This week on the margins of the U.S. – Africa Leaders Summit, I moderated a dialogue on supply chain management in Africa, hosted by GE. The event highlighted the opportunities for African countries and U.S. businesses to work together to foster trade and investment. Ministers from 12 African countries participated in the event, from North Africa to sub-Saharan Africa. From the American side, we were joined by company representatives from Coca-Cola, the Gap, UPS, GE, Walmart, and Procter and Gamble, plus U.S. government agencies, such as the U.S. Trade Representative’s Office, USAID, and the Department of Commerce. Two non-government organizations -- Global Fairness Initiative and New Markets Lab -- were also on hand.
The event was an effort to reinforce President Obama’s message to African leaders about the mutual benefits of the U.S. -Africa trade and investment partnership. It was a refreshing, candid conversation between some of America’s top companies and African countries interested in participating in global supply chains.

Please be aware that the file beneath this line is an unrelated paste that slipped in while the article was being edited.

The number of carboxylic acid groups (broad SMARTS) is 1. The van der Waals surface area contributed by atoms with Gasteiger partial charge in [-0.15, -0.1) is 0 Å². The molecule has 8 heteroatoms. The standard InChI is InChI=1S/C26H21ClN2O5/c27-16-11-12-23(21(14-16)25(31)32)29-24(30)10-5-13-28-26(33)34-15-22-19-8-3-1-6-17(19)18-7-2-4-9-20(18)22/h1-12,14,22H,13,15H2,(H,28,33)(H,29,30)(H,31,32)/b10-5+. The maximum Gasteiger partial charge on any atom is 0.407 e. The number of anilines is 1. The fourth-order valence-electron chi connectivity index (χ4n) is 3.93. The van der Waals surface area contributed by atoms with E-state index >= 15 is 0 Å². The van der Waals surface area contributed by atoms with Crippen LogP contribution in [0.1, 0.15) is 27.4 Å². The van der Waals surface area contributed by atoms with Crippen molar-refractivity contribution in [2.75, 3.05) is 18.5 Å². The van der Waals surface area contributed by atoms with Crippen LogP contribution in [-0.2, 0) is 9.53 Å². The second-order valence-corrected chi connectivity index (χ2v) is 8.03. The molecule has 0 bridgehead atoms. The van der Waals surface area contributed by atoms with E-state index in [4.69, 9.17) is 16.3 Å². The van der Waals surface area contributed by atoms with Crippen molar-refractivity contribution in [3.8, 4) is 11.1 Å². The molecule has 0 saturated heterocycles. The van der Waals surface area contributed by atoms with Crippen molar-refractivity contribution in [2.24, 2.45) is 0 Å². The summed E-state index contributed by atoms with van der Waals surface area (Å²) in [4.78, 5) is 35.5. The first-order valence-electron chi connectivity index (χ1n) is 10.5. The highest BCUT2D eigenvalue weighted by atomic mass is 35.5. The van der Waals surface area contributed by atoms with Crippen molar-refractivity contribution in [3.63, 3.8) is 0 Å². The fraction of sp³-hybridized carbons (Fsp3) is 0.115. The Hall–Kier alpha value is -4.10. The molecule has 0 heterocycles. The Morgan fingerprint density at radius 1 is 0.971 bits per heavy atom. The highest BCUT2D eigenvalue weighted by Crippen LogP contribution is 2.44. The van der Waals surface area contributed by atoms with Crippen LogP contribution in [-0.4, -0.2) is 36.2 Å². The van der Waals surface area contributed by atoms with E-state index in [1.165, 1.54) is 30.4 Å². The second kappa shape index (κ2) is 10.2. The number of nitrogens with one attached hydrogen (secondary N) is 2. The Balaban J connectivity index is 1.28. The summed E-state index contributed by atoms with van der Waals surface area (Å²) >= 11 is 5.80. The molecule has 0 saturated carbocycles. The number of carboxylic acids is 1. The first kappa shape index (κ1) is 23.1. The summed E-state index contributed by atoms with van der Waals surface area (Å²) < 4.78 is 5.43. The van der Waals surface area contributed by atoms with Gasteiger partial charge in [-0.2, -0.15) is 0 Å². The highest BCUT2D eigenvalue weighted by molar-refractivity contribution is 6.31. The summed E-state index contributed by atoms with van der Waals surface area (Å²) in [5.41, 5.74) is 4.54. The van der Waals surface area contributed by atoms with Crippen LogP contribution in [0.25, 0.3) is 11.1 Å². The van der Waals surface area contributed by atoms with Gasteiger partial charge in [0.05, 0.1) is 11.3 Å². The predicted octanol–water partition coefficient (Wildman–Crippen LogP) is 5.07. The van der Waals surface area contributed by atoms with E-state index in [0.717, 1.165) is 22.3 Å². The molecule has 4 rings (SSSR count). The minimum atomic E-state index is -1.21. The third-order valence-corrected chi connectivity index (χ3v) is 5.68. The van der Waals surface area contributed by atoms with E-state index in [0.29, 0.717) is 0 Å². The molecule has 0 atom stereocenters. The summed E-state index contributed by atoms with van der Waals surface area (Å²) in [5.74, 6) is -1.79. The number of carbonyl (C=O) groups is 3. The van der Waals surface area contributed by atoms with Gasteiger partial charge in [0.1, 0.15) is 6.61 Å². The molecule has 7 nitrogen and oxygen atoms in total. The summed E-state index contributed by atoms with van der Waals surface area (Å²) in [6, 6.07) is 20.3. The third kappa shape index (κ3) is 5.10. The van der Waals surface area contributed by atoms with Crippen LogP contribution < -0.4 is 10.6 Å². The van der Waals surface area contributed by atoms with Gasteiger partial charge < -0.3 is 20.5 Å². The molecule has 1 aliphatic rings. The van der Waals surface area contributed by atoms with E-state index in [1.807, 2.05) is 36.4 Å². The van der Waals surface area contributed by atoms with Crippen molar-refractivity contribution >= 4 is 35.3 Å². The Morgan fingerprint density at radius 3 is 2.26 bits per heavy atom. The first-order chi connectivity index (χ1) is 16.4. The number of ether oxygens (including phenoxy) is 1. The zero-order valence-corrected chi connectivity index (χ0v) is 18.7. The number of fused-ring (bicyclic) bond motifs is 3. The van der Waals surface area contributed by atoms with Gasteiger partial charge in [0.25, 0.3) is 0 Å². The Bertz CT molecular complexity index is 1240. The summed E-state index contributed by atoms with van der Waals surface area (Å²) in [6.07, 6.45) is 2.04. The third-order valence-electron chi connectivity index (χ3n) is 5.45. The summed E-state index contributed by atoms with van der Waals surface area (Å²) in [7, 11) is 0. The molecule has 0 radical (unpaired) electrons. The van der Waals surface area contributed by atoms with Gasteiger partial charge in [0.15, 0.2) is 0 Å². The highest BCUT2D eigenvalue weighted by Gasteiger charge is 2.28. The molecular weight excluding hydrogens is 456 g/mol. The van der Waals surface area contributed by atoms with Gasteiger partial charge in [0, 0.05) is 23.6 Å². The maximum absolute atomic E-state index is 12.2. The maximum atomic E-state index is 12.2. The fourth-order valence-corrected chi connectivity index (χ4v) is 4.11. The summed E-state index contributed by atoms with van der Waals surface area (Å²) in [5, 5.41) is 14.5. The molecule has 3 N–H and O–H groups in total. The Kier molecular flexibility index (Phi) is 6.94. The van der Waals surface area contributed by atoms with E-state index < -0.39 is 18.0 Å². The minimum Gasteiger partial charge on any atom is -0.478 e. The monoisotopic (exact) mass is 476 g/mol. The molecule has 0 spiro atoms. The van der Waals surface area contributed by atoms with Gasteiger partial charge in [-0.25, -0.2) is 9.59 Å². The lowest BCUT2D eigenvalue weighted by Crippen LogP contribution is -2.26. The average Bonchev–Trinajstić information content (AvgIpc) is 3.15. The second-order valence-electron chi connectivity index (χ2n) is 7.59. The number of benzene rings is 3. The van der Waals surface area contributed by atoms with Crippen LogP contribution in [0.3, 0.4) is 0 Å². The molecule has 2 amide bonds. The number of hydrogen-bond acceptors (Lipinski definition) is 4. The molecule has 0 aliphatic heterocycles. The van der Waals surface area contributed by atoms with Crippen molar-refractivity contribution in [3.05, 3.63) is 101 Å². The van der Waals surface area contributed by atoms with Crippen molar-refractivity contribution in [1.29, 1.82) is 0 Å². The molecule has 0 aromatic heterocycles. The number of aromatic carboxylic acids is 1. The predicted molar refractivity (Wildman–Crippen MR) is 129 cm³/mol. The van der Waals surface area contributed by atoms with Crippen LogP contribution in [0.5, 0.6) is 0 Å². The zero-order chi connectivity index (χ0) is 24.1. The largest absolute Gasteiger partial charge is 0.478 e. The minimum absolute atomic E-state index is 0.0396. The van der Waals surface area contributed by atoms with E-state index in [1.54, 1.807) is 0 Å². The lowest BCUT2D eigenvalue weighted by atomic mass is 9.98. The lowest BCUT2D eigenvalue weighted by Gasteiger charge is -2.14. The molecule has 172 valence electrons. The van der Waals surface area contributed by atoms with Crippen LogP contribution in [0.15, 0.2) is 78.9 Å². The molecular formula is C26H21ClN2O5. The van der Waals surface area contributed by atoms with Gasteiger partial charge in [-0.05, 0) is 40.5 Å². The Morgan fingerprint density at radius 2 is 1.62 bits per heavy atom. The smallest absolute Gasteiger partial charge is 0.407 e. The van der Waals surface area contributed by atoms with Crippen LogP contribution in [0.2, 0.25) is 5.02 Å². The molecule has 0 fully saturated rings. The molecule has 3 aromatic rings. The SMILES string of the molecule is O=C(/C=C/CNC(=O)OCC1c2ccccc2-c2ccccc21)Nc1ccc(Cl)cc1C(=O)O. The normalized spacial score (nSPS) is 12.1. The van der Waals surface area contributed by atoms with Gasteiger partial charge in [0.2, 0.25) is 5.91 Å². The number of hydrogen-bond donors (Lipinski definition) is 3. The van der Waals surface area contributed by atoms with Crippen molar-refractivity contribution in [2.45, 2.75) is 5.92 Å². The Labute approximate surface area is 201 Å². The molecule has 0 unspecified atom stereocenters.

U.S. companies explained how they go about making investment decisions and described what they are looking for in a foreign partner. They emphasized a well-trained workforce, regulatory issues, and the importance of regional economic links, which lead to economies of scale and deeper supply chains. African officials in turn discussed their countries’ efforts to support and facilitate entry into global supply chain networks, and the challenges of making regionalization work for smaller countries.
The event showed that there are considerable opportunities for U.S. businesses and African partners in the development of the supply chain. The U.S. companies have a wide range of business strategies, but all are were very interested in expanding their presence in Africa. GE’s experience and leadership in the advancement of supply chains in Africa made it a fitting private sector partner to convene African ministers and senior officials, U.S. business leaders, and U.S. government officials.
U.S. companies are committed to building successful supply chains in Africa. At this week’s U.S.-Africa Business Forum, for example, Coca-Cola announced a $5 billion investment over a six-year timeframe that will improve their supply chain operations in Africa. GE committed $2 billion by 2018 to advance infrastructure, skills development, and access to energy.
This discussion took place in Washington, but it won’t end here. We look forward to continuing conversations like this over the coming months. Our embassies and USAID missions in Africa are well placed and eager to support the effort.
About the Author: Catherine Novelli serves as Under Secretary of State for Economic Growth, Energy, and the Environment.